Church, Oxford. Oxford: Parker. 1841. A MORE complete misnomer than the title of this Sermon, it has seldom been our lot to encounter. “ Ecclesiastical Penance" would have been its honest and appropriate designation ; or rather, as still more expressive of its scope and tendency, “Ecclesiastical Tyranny.” The one solitary feeling of satisfaction connected with its perusal, was derived from the admitted fact, that several of the author's clerical brethren, forming a portion of his original audience, “ declared themselves offended at it.” Had the case been otherwise, we should have been constrained to fear lest “the glory had departed” from the diocese in whose Cathedral such a discourse was delivered.
Modestly concluding, however, that this portion of his brethren was not of the class who," by reason of use, have their senses exercised to discern both good and evil,” the reverend preacher has resolved to give them a second benefit. An appendix, moreover, (and, judging from the references to it, a copious one,) is characteristically threatened, by way of supplemental penance. As this latter is not forthcoming at the time we write, and as its object must obviously be, not to correct, but to confirm the views that are here promulged, there can be no ground for scrupling to pronounce upon those views forthwith.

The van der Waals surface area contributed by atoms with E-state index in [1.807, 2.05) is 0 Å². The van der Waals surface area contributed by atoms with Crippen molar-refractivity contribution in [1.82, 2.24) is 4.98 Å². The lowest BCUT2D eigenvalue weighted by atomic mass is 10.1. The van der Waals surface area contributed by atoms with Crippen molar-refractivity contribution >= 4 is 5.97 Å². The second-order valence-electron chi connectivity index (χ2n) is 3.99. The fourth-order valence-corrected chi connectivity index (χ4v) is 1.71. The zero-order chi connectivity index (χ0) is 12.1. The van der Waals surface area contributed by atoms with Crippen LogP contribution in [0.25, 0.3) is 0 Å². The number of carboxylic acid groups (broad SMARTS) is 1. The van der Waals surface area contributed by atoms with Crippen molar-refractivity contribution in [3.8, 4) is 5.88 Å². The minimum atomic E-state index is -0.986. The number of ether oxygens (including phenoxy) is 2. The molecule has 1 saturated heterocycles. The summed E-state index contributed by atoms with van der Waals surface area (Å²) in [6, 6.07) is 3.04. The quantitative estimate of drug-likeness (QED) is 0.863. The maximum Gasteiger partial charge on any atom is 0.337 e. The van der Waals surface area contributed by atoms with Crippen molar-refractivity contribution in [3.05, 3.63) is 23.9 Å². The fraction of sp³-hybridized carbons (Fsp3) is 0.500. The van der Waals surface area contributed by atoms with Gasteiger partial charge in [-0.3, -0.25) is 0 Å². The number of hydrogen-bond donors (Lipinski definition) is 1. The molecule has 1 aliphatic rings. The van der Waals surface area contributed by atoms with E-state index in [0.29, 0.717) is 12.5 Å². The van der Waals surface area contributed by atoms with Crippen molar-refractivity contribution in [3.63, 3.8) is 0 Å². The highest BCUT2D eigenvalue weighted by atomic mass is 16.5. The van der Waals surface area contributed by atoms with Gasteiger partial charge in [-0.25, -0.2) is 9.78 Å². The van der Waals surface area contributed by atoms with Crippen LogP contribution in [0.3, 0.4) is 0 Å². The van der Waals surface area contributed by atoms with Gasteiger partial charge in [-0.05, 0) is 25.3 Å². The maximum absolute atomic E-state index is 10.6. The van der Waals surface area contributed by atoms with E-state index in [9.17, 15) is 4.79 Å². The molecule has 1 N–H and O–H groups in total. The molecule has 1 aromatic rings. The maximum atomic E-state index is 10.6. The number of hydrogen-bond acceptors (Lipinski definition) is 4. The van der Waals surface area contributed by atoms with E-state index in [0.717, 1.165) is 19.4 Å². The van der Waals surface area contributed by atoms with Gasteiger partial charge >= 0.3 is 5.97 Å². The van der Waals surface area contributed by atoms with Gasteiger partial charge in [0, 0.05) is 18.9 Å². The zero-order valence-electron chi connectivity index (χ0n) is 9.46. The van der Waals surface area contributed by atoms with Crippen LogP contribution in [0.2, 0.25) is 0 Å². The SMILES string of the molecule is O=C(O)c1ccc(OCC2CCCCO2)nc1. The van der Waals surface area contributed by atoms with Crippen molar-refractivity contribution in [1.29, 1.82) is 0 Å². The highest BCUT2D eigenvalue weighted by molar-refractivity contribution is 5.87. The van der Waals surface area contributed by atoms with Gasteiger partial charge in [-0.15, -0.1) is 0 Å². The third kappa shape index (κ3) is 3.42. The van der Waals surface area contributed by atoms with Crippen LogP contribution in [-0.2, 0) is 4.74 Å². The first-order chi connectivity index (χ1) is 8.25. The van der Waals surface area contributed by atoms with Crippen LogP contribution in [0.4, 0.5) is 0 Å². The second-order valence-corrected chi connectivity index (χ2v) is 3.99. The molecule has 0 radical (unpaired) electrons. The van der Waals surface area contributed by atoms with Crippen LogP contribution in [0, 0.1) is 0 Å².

We have, then, in the compass of these seventy pages, the fullblown developement of Tractarian theology, on one of its leading articles; and it assuredly requires very little of prophetic inspiration to predict that the practical result of such tenets, if unchecked, would be Ecclesiastical tyranny. It is not in this instance as in some that we have met with, where the writer, so to speak, has borrowed from a kindred art the most recent quackery of the day. Our author does not stoop to apportion in homeopathic doses an infinitesimal poison to a page of poetry, or a chapter of some popular tale. On the contrary, we never expressed ourselves more seriously or conscientiously than when we warn Mr. Wordsworth's readers against his Sermon, as pregnant with the most deadly and “ defecated” * mischief.